Articles (Opinion/Analysis)

Clarity on Gen. Malong’s SSUF status is also crucial for peace and accountability

By Roger Alfred Yoron Modi, May 14th 2018

While declaring the formation of his armed movement in the name of SSUF early last month, the former SPLA chief of general staff, Gen. Paul Malong Awan announced the intention of his newly formed movement to join the South Sudan Opposition Alliance SSOA and to participate in the ARCSS Revitalization Forum HLRF being led led by IGAD.
Gen. Malong further stated that SSUF will be appending their signature “to the addendum to the cessation of hostilities already signed by the other parties.”

-On SSOA’s Membership

SSOA is made up of FDP/SSAF led by Gabriel Changsong Chang, FDs led by Pagan Amum Okiech, NAS led by Gen. Thomas Cirilo Swaka, NDM led by Dr. Lam Akol Ajawin, PDM led by Dr. Hakim Moi, SSLM/A led by Gen. Bapiny Monytuil, SSNMC led by Gov. Joseph B. Bakosoro, SSPM led by Dr. Costello Garang Ring, SSUM/A led by Gen. Peter Gadet Yak and UDRA led by Dr. Gatweth K. Thich.
Membership of the SSOA (according to a document published by Gurtong described as SSOA’s Charter) is “open to any group or persons of standing, which or who are opposed to the regime, abhors the regime’s destructive policies, programs and practices, which or who has accepted to adhere to the objectives, policies and programs of the SSOA.”
Article 7(2) of the Charter states that membership shall be approved by the “Leadership Council” of the SSOA.
Further, article 9 (2) provides that the “Leadership Council” shall consist of the Leader of each member of the SSOA (meaning the leaders mentioned above herein).
Already over a Month since SSUF declared their intention to join SSOA, it still remains unknown to the public as to whether or not SSUF has been admitted into the opposition alliance.

-On SSUF’s Participation in HLRF

Also, it is still unknown to the public as to whether or not SSUFF has appended their signature to the agreement on cessation of hostilities reached between the rests of the parties as Gen. Malong announced last month.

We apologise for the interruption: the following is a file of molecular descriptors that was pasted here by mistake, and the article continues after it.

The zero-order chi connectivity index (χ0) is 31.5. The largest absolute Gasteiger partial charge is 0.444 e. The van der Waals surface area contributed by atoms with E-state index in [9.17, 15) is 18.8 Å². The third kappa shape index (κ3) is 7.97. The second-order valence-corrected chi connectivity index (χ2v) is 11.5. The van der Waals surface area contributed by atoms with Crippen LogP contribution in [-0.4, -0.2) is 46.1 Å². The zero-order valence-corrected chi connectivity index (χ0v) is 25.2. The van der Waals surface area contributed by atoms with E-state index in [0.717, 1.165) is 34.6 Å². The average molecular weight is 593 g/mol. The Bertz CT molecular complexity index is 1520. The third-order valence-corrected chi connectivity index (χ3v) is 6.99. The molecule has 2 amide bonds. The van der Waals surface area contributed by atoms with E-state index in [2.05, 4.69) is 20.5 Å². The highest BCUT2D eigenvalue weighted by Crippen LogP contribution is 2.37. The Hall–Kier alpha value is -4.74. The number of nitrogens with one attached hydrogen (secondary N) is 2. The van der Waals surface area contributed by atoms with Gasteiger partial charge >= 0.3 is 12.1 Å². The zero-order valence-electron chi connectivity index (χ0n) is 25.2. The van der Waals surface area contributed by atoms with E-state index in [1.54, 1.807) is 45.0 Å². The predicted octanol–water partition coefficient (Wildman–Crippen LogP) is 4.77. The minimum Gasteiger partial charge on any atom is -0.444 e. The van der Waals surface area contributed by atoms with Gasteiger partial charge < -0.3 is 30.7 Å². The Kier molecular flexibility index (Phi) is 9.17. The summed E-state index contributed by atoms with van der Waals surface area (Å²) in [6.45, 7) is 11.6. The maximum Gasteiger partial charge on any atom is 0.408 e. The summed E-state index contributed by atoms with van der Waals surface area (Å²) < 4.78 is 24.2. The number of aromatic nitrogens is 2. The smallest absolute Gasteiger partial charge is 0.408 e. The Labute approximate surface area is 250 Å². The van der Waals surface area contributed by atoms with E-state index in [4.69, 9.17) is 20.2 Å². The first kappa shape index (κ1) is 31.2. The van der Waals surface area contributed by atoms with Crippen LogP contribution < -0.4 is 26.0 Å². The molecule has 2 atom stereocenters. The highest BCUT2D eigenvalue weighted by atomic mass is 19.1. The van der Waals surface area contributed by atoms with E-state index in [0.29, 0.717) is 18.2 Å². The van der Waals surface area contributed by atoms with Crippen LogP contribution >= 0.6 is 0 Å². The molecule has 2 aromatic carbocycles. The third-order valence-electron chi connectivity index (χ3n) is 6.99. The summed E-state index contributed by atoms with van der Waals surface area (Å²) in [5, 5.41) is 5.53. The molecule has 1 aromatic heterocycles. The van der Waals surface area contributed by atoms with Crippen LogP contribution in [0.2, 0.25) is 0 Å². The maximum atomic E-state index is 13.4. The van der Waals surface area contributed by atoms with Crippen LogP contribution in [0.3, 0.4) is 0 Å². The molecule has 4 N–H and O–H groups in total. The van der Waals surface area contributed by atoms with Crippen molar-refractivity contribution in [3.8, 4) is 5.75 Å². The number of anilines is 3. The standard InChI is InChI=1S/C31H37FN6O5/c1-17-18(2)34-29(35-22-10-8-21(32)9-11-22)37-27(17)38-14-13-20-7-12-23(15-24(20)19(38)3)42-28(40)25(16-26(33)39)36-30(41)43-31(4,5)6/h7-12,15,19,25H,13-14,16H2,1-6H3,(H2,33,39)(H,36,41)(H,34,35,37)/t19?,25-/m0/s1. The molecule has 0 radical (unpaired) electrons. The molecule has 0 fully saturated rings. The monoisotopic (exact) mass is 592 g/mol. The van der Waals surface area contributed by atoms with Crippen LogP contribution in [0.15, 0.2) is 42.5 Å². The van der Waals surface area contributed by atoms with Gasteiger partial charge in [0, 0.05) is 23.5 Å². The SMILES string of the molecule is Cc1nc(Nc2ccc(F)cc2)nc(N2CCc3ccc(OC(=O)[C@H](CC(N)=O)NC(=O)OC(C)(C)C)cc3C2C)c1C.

There’s also no indication that SSUF has been welcomed to participate in the HLRF as per their declared intention.

-Peace and Accountability

Negotiated political settlements (Peace agreements) are often designed in a way that their monitors are able to hold the parties accountable based on the terms of the pacts and their individual internal rules and regulations (charters), where applicable. The ARCSS, for example, contains several provisions on this. JMEC which is tasked with monitoring ARCSS implementation has enormous powers to resolve differences within and among parties by ensuring compliance with the letter and spirit of the ARCSS (Of course they failed to ensure compliance and here we are since July 2016.)
But, since there still exists some hope that the HLRF should lead to the end of the conflict in South Sudan, it is for the avoidance of potential controversies that the status of SSUF should be made known. Have they signed the cessation of hostilities agreement? Are they already admitted into SSOA? Are they participating in the HLRF in an independent capacity? Are they not part of the HLRF? If not, why and what shall be the implications on the period of the revitalized ARCSS?
These are very crucial for the purposes of peace, holding the parties accountable and ensuring that the terms of the revitalized ARCSS are observed. Without that clarity, there shall be no ground to hold SSUF accountable even during the next transitional period in case they get engaged in activities, for example, a violent conflict, that otherwise violates the revitalized ARCSS.
Similarly, without clarity, SSUF will not be able to claim any right if they are denied or cheated by the SSOA, for example during power-sharing, in an act that otherwise violates SSOA’s rules and regulations (Charter), the revitalized ARCSS, or both. Some may want to argue that Malong is now powerless and therefore there’s nothing to worry about his military strength and ability to perhaps disrupt peace during the period of the revitalized ARCSS. This argument may be misleading.
Actually, South Sudan’s recent history indicates that you neither need to be a “comrade” nor militarily powerful in order to disturb peace and help in ultimate abrogation of a peace agreement. All you need is to switch sides though without necessarily announcing it publicly, then get financial and military support from the party that intends to abrogate the agreement, and continue calling yourself something that you are not until the time is up for you.
These are scenarios that all pro-reforms and peace-loving South Sudanese and partners must work very hard so that they are not repeated. For clarity on SSUF’s status (and movements if any) is crucial for peace and holding the leaders and their subjects to account. From that clarification, the peace mediators should be able to design a course of action (where needed) and come up with a revitalized ARCSS that shall bind all parties.